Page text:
Skip to content

2022 Wrap-up

2022 is coming to a close and it's time to look back on the year. For Hacking the Cloud, 2022 has been a year of steady improvements. We've consistently had new content and new techniques added to the catalog throughout the year. We also expanded the type of content we offer with a full-blown, custom, CTF! With all that in mind, here are some accomplishments for the site this year, along with some noteworthy updates.


I think the best way to view how well the site is doing is to see some numbers. Here are some fun statistics. All data was pulled ~6PM Central, December 13th. In 2022, Hacking the Cloud has:

  • 625 stars gained on GitHub
  • 225 commits committed
  • 73,925 visits
  • 124,278 page views
  • 6,408 average monthly visitors (excluding December)
  • 9,763 average monthly visitors in the past quarter!

Monthly visitor graph

November in particular was a high traffic month, presumably because of multiple articles being released and gaining traction on Google's Discover.

Compared to 2021, visitor count has increased over 94%! (Note: 2022 is not over, hence the dotted line for 2022)

Yearly visitor graph

We have also reached 17 contributors officially on GitHub! I want to personally thank every single one of you who took the time to contribute to the site. Especially for Azure and GCP which I have no knowledge of. You all make this possible and I appreciate your contributions deeply.

Some more numbers; this time the most popular articles along with page views:

  1. Steal EC2 Metadata Credentials via SSRF - 10,963 page views!
  2. CI/CDon't - 5,842 page views.
  3. AWS Organizations Defaults - 5,325 page views.
  4. Connection Tracking - 5,209 page views.
  5. Using Stolen IAM Credentials - 5,043 page views.

Once again, the Steal EC2 Metadata Credentials via SSRF article was the number one most popular page on the site! I think this is mostly attributed to high SEO ranking, along with it being a crucial security topic.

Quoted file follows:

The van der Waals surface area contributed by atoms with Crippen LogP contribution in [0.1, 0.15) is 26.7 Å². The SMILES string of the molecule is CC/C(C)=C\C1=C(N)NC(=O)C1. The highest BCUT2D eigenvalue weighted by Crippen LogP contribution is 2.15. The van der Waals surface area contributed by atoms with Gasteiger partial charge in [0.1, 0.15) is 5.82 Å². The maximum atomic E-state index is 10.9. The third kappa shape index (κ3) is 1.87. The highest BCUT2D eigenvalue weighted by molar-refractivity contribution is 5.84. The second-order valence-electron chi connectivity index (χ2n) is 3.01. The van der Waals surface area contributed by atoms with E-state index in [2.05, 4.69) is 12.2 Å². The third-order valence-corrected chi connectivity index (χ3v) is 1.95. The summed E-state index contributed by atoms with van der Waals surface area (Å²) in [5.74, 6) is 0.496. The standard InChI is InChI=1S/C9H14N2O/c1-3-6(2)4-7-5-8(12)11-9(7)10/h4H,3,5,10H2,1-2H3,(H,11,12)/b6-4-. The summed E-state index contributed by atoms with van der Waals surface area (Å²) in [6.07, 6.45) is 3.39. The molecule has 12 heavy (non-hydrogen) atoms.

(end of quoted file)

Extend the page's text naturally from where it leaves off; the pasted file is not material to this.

CI/CDon't was a surprise runner up, but a happy surprise. I made this CTF specifically for Hacking the Cloud to cover some important security topics. I'm hoping that view count is indicative that folks enjoyed it and perhaps a few played it themselves.

Using Stolen IAM Credentials ranking in the top 5 was another happy surprise. This article deviates from the standard type of article we would normally host. Typically each page of Hacking the Cloud is dedicated to an individual technique. This article was an attempt to create a "playbook" that would explain how an attacker should operate in a certain situation, along with OPSEC considerations. Considering that this article has been viewed so much, I definitely plan to continue this type of content. Perhaps with accompanying video content?

RSS Feeds!

If you want to be the first to know when a new technique has been added to Hacking the Cloud, I have good news for you! We now have two RSS feeds thanks to the mkdocs-rss-plugin. The created feed (also linked in the footer) is the recommended feed to follow if you'd like to be notified when a new article has been added. We also have an updated feed, in case you want a notification every time a page is changed (not recommended but nobody is stopping you).

Please note, I've been a little wary about adding RSS support to Hacking the Cloud out of fear that something will go wrong. So far, testing has been positive, but I apologize in advance if something goes haywire and you get spammed with notifications.


Last month, I was made aware that another site was copying entire articles from Hacking the Cloud and publishing them on their own site. You can see some examples below.

Hacking the Cloud Copy